In my book and in a talk I gave at the Royal Institution in London in March this year, I explore a “good Anthropocene” based on conscious coupling, a renewable economy, bioadaptive technologies, decentralized power systems and a biocultural transformation.
There shouldn’t be only one “good Anthropocene”, however. The idea of a world with a homogenous eco-friendly lifestyle, a green version of Silicon Valley’s totalitarian Singularity ideology, is also a bit scary. What we need are millions of diverse and competing attempts to work towards good Anthropocene practices – and constant reminders that, at the moment, what we are heading for – because of a lack of deep economic, political, societal and technological changes – indeed appears to be some form of “dark Anthropocene.”
An interesting critique of ecomodernism (cited by Revkin) is also provided by Dave Ropeik in this article: A good, even great anthropocene? Not if it depends on wisdom overcoming instinct.
I found the Ecomodernism Manifesto to be a refreshing antidote to the eco-alarmist perspective that wants to somehow get rid of 6 billion people, capitalism, etc. And I also think that it is important to have a wide ranging discussion of these broad issues.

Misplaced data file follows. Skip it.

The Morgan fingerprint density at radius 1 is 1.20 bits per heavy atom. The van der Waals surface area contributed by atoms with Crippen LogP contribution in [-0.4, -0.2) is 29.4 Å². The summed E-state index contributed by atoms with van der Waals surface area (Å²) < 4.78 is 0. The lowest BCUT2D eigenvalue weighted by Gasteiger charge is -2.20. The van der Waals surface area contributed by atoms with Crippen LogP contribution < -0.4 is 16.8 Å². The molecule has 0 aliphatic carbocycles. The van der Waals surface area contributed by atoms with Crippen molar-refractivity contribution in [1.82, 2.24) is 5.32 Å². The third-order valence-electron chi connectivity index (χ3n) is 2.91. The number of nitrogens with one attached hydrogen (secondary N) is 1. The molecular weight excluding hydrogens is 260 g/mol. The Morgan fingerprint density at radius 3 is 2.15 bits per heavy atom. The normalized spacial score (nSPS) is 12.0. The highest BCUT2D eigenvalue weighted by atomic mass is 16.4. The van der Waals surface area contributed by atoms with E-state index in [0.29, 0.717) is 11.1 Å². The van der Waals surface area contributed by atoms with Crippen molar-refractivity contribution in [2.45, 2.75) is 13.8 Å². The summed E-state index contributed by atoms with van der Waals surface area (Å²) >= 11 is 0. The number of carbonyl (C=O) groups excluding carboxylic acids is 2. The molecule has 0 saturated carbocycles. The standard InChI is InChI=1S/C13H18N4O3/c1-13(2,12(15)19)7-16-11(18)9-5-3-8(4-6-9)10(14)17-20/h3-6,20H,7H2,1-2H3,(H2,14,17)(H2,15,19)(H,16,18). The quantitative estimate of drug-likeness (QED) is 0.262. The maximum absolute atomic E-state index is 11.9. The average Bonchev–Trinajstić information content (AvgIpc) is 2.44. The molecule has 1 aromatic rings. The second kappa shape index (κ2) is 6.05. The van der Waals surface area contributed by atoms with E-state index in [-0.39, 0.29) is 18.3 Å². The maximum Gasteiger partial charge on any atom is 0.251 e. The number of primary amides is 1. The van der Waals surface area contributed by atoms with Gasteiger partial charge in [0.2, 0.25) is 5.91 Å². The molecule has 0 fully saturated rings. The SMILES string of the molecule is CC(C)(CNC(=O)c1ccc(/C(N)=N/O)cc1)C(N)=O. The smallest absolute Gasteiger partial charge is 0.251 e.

That said, my own perspective is closer to Schwägerl’s. I am concerned by the over centralized approach promoted by ecomodernism. I agree with Shwagerl that we need millions of diverse and competing attempts to work towards good Anthropocene practices. Centralized approaches don’t work very well, viz. the UNFCCC treaties. They don’t work because it is difficult to get international or even national agreement, and because there are no silver bullet solutions to wicked problems of global energy, food, water, environment, population (silver buckshot approach is preferred).
And the idea of ‘conscious coupling’ with nature speaks to me more so than the ideal of ‘conscious decoupling’ from nature – this is the one part of Pope Francis’ Laudato Si that I resonated with.
It seems to me that the workable/desired approaches will vary with geography/climate, natural resources, population, human development index and culture. Much of the world lives a subsistence lifestyle that depends on rainfed agriculture. In the rapidly developing world, there is a migration to cities, where economic opportunities abound. However in the most developed parts of the world, there is a thread of yearning to connect more closely with nature, through locally sourced organic/pastured food. Further, solar power is enabling people to live off the grid. My niece Kelly, who recently graduated from college, is managing an organic goat farm and living off the grid (solar, well water), apart from when she leaves the farm.
My personal desire is to leave the city and live a life that is more connected to nature. Whether or not this is ‘rational’ in context of planetary health, I don’t know.